Many garden centres are justly proud of the displays and events they put on over the festive season. But retail analysts say that even in a climate of economic caution there are untapped opportunities to maximise sales.
Christmas has become a year-round activity for retailers, with dedicated trade shows in January followed by product ordering, most Christmas tree orders placed in the summer and displays going up in stores as early as September.
Recognising the importance of what would otherwise be a quiet time in garden centres, the Garden Centre Association presents awards annually to those with the best seasonal displays.
Retail consultant Roger Crookes was a judge on last season's competition - won by Barton Grange Garden Centre in Lancashire and Castle Gardens Garden Centre in Dorset.
For him, the garden centres that stand out are those that best use their own initiative. "No matter what area of retail you're talking about, the most underused resource is what's between people's ears," he says. "Fortunately, garden centres are very good at wowing customers with displays, especially decorations.
"However, customers are becoming more savvy and more cautious. Garden centres need to look beyond just the decorations, which have reached saturation point. What else is on customers' minds when they are in seeing Father Christmas or tucking into the Christmas menu?"
Here, retailers are fortunate in that current trends in gardening are less obviously seasonal, says Crookes. "Take grow your own. Young families are getting into it and, unlike bedding or roses, it's a year-round concern. The same goes for wildlife gardening. You can put together a whole package - make it a bit more theatrical. People don't want to give aftershave at Christmas. They want something more meaningful."
On a smaller scale, he adds: "Something I look out for is mistletoe. In most centres it's in a crate somewhere that you have to hunt for, but one I saw had it strung up above head height with a sign saying 'tried and tested'. There are lots of opportunities like that to link in what you're selling with people's expectations."
Garden retail consultant Eve Tigwell says that while attractive displays are key, retailers should not lose sight of their primary purpose. "A lot of people can make a beautiful display, but can you afford window dressing that people can't shop from? Very few retailers can afford space that isn't used for selling," she says.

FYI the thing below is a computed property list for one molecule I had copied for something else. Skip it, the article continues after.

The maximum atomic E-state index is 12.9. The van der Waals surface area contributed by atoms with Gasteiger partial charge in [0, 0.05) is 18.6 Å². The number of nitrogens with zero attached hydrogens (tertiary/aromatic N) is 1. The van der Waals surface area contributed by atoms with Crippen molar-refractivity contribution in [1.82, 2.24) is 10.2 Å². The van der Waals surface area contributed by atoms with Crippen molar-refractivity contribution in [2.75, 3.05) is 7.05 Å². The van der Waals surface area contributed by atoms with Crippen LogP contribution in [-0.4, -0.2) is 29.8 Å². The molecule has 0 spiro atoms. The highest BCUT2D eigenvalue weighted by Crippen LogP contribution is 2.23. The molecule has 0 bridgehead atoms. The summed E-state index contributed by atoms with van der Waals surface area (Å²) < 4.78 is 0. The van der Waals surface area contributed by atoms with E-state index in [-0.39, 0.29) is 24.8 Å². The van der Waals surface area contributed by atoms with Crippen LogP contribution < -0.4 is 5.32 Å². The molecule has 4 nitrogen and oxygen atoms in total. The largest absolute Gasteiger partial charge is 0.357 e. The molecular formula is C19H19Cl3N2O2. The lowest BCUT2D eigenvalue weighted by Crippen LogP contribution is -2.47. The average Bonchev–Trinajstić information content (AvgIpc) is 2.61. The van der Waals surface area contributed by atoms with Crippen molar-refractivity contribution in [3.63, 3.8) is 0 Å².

Instead of detaching display from merchandising, she adds, the two should be integrated. "An attractively-dressed tree, for example, should have the same decorations available in an accessible spot right next to it. And offer the whole tree for sale on Christmas Eve, wrapped in cling-film and delivered. A quality, ready-dressed tree can fetch over £1,000."
A dressed table and chair display can also be alluring - providing the furniture and everything on it are for sale, she advises, and the mantra "see-like-buy" should be in the heads of all designers. "Your hot spots, in particular, need to work," she adds. "I often don't see enough merchandising here. But if you aren't getting this right, then you're in trouble."
Christmas lights are a classic example of a product that has to be displayed to appeal to customers. But to do this effectively requires "blackout conditions", says Tigwell. "Then you can make it easy for customers by having a display on the top of the aisles and the product down below - even if you do quite dressy displays."
Plants should not be forgotten about over the season, she urges. "It's not a time when planterias are looking their best.
But you can get good plant sales at Christmas. Cyclamens at hot spots are easy to pick up."
The seasonal staple of poinsettias can be made more eye-catching with a spray of blue glitter and displayed in attractive pots, especially set against a white background. But Christmas is also a good time to sell orchids, and linked sales that go with them. "Or dress up regular heather plants in wicker baskets - and why not offer to gift wrap it?" suggests Tigwell. "All that gives you plant sales in that difficult period."